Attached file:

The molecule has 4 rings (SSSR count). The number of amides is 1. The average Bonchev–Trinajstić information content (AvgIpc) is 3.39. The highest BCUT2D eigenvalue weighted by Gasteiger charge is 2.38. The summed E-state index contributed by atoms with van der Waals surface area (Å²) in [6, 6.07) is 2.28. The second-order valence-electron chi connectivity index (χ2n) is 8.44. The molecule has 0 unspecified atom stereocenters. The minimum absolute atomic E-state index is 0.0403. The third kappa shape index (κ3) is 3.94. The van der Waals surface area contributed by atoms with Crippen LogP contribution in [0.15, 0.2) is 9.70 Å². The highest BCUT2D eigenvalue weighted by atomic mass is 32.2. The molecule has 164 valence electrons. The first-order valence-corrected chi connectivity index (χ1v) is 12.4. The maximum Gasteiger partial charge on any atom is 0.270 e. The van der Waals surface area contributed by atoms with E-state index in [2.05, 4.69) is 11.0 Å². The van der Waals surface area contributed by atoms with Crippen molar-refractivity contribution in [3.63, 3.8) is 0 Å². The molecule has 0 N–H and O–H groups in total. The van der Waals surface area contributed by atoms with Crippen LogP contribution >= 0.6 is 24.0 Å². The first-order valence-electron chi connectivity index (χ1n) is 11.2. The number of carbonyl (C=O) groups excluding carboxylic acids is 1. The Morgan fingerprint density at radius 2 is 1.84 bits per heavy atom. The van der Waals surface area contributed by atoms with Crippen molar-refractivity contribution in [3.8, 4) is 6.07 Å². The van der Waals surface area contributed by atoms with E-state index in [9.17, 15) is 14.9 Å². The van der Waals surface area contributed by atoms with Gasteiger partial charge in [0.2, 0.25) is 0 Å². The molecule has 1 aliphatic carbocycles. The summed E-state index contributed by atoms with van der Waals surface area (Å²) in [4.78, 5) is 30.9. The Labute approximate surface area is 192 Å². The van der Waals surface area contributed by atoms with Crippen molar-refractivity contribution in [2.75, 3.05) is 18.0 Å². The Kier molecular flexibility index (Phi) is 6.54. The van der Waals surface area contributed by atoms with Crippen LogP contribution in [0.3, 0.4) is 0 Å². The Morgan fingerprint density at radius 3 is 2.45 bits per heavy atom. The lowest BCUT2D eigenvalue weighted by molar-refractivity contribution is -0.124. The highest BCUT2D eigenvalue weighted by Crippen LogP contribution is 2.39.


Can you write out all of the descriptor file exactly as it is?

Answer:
The molecule has 4 rings (SSSR count). The number of amides is 1. The average Bonchev–Trinajstić information content (AvgIpc) is 3.39. The highest BCUT2D eigenvalue weighted by Gasteiger charge is 2.38. The summed E-state index contributed by atoms with van der Waals surface area (Å²) in [6, 6.07) is 2.28. The second-order valence-electron chi connectivity index (χ2n) is 8.44. The molecule has 0 unspecified atom stereocenters. The minimum absolute atomic E-state index is 0.0403. The third kappa shape index (κ3) is 3.94. The van der Waals surface area contributed by atoms with Crippen LogP contribution in [0.15, 0.2) is 9.70 Å². The highest BCUT2D eigenvalue weighted by atomic mass is 32.2. The molecule has 164 valence electrons. The first-order valence-corrected chi connectivity index (χ1v) is 12.4. The maximum Gasteiger partial charge on any atom is 0.270 e. The van der Waals surface area contributed by atoms with E-state index in [2.05, 4.69) is 11.0 Å². The van der Waals surface area contributed by atoms with Crippen molar-refractivity contribution in [3.63, 3.8) is 0 Å². The molecule has 0 N–H and O–H groups in total. The van der Waals surface area contributed by atoms with Crippen LogP contribution >= 0.6 is 24.0 Å². The first-order valence-electron chi connectivity index (χ1n) is 11.2. The number of carbonyl (C=O) groups excluding carboxylic acids is 1. The Morgan fingerprint density at radius 2 is 1.84 bits per heavy atom. The van der Waals surface area contributed by atoms with Crippen molar-refractivity contribution in [3.8, 4) is 6.07 Å². The van der Waals surface area contributed by atoms with E-state index in [9.17, 15) is 14.9 Å². The van der Waals surface area contributed by atoms with Gasteiger partial charge in [0.2, 0.25) is 0 Å². The molecule has 1 aliphatic carbocycles. The summed E-state index contributed by atoms with van der Waals surface area (Å²) in [4.78, 5) is 30.9. The Labute approximate surface area is 192 Å². The van der Waals surface area contributed by atoms with Crippen molar-refractivity contribution in [2.75, 3.05) is 18.0 Å². The Kier molecular flexibility index (Phi) is 6.54. The van der Waals surface area contributed by atoms with Crippen LogP contribution in [0.3, 0.4) is 0 Å². The Morgan fingerprint density at radius 3 is 2.45 bits per heavy atom. The lowest BCUT2D eigenvalue weighted by molar-refractivity contribution is -0.124. The highest BCUT2D eigenvalue weighted by Crippen LogP contribution is 2.39.